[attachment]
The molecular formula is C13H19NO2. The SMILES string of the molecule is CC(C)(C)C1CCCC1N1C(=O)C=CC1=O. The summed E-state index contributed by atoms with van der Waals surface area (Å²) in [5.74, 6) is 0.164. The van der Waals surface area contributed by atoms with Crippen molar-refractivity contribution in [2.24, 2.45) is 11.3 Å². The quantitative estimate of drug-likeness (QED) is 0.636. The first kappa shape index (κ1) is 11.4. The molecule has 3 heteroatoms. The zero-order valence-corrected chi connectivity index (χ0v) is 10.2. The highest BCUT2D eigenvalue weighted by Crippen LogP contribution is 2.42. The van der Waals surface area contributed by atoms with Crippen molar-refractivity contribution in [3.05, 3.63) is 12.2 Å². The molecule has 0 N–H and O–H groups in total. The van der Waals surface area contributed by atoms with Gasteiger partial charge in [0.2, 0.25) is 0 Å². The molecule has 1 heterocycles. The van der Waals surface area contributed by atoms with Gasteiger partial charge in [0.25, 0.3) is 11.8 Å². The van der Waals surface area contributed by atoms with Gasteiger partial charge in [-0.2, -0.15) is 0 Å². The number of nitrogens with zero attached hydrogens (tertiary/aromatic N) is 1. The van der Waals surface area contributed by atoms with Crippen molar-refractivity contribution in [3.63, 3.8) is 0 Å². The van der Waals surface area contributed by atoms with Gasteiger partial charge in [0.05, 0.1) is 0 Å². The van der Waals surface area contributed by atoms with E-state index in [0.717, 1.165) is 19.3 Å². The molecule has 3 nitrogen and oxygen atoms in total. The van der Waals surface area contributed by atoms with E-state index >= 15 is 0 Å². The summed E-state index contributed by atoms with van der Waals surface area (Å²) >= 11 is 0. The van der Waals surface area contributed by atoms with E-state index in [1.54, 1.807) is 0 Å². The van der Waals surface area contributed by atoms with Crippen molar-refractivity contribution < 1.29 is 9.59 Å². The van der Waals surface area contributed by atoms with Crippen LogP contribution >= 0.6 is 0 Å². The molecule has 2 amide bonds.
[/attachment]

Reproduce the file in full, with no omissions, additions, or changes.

The molecular formula is C13H19NO2. The SMILES string of the molecule is CC(C)(C)C1CCCC1N1C(=O)C=CC1=O. The summed E-state index contributed by atoms with van der Waals surface area (Å²) in [5.74, 6) is 0.164. The van der Waals surface area contributed by atoms with Crippen molar-refractivity contribution in [2.24, 2.45) is 11.3 Å². The quantitative estimate of drug-likeness (QED) is 0.636. The first kappa shape index (κ1) is 11.4. The molecule has 3 heteroatoms. The zero-order valence-corrected chi connectivity index (χ0v) is 10.2. The highest BCUT2D eigenvalue weighted by Crippen LogP contribution is 2.42. The van der Waals surface area contributed by atoms with Crippen molar-refractivity contribution in [3.05, 3.63) is 12.2 Å². The molecule has 0 N–H and O–H groups in total. The van der Waals surface area contributed by atoms with Gasteiger partial charge in [0.2, 0.25) is 0 Å². The molecule has 1 heterocycles. The van der Waals surface area contributed by atoms with Gasteiger partial charge in [0.25, 0.3) is 11.8 Å². The van der Waals surface area contributed by atoms with Gasteiger partial charge in [-0.2, -0.15) is 0 Å². The number of nitrogens with zero attached hydrogens (tertiary/aromatic N) is 1. The van der Waals surface area contributed by atoms with Crippen molar-refractivity contribution in [3.63, 3.8) is 0 Å². The van der Waals surface area contributed by atoms with Gasteiger partial charge in [0.05, 0.1) is 0 Å². The van der Waals surface area contributed by atoms with E-state index in [0.717, 1.165) is 19.3 Å². The molecule has 3 nitrogen and oxygen atoms in total. The van der Waals surface area contributed by atoms with E-state index >= 15 is 0 Å². The summed E-state index contributed by atoms with van der Waals surface area (Å²) >= 11 is 0. The van der Waals surface area contributed by atoms with E-state index in [1.54, 1.807) is 0 Å². The van der Waals surface area contributed by atoms with Crippen molar-refractivity contribution < 1.29 is 9.59 Å². The van der Waals surface area contributed by atoms with Crippen LogP contribution >= 0.6 is 0 Å². The molecule has 2 amide bonds.